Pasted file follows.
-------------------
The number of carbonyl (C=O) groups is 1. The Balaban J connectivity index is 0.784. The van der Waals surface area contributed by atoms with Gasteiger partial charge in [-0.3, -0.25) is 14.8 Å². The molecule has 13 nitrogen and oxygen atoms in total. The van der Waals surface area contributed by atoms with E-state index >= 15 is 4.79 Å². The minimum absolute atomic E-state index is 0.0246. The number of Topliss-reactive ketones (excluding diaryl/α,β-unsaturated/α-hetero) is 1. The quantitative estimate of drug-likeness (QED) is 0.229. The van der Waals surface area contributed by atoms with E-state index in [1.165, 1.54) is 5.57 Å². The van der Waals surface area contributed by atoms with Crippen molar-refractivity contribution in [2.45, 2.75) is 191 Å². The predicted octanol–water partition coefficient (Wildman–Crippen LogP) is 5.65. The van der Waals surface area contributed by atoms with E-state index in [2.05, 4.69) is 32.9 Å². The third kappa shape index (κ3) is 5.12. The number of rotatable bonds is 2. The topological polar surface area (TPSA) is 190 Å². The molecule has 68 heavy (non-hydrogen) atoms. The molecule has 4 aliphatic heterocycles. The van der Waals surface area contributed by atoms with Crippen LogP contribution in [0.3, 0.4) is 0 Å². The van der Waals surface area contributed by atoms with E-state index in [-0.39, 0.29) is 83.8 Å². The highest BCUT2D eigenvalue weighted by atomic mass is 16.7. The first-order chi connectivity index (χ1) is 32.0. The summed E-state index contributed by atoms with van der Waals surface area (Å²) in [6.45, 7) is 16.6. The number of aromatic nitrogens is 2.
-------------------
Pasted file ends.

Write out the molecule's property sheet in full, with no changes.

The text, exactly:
The number of carbonyl (C=O) groups is 1. The Balaban J connectivity index is 0.784. The van der Waals surface area contributed by atoms with Gasteiger partial charge in [-0.3, -0.25) is 14.8 Å². The molecule has 13 nitrogen and oxygen atoms in total. The van der Waals surface area contributed by atoms with E-state index >= 15 is 4.79 Å². The minimum absolute atomic E-state index is 0.0246. The number of Topliss-reactive ketones (excluding diaryl/α,β-unsaturated/α-hetero) is 1. The quantitative estimate of drug-likeness (QED) is 0.229. The van der Waals surface area contributed by atoms with E-state index in [1.165, 1.54) is 5.57 Å². The van der Waals surface area contributed by atoms with Crippen molar-refractivity contribution in [2.45, 2.75) is 191 Å². The predicted octanol–water partition coefficient (Wildman–Crippen LogP) is 5.65. The van der Waals surface area contributed by atoms with E-state index in [2.05, 4.69) is 32.9 Å². The third kappa shape index (κ3) is 5.12. The number of rotatable bonds is 2. The topological polar surface area (TPSA) is 190 Å². The molecule has 68 heavy (non-hydrogen) atoms. The molecule has 4 aliphatic heterocycles. The van der Waals surface area contributed by atoms with Crippen LogP contribution in [0.3, 0.4) is 0 Å². The van der Waals surface area contributed by atoms with E-state index in [-0.39, 0.29) is 83.8 Å². The highest BCUT2D eigenvalue weighted by atomic mass is 16.7. The first-order chi connectivity index (χ1) is 32.0. The summed E-state index contributed by atoms with van der Waals surface area (Å²) in [6.45, 7) is 16.6. The number of aromatic nitrogens is 2.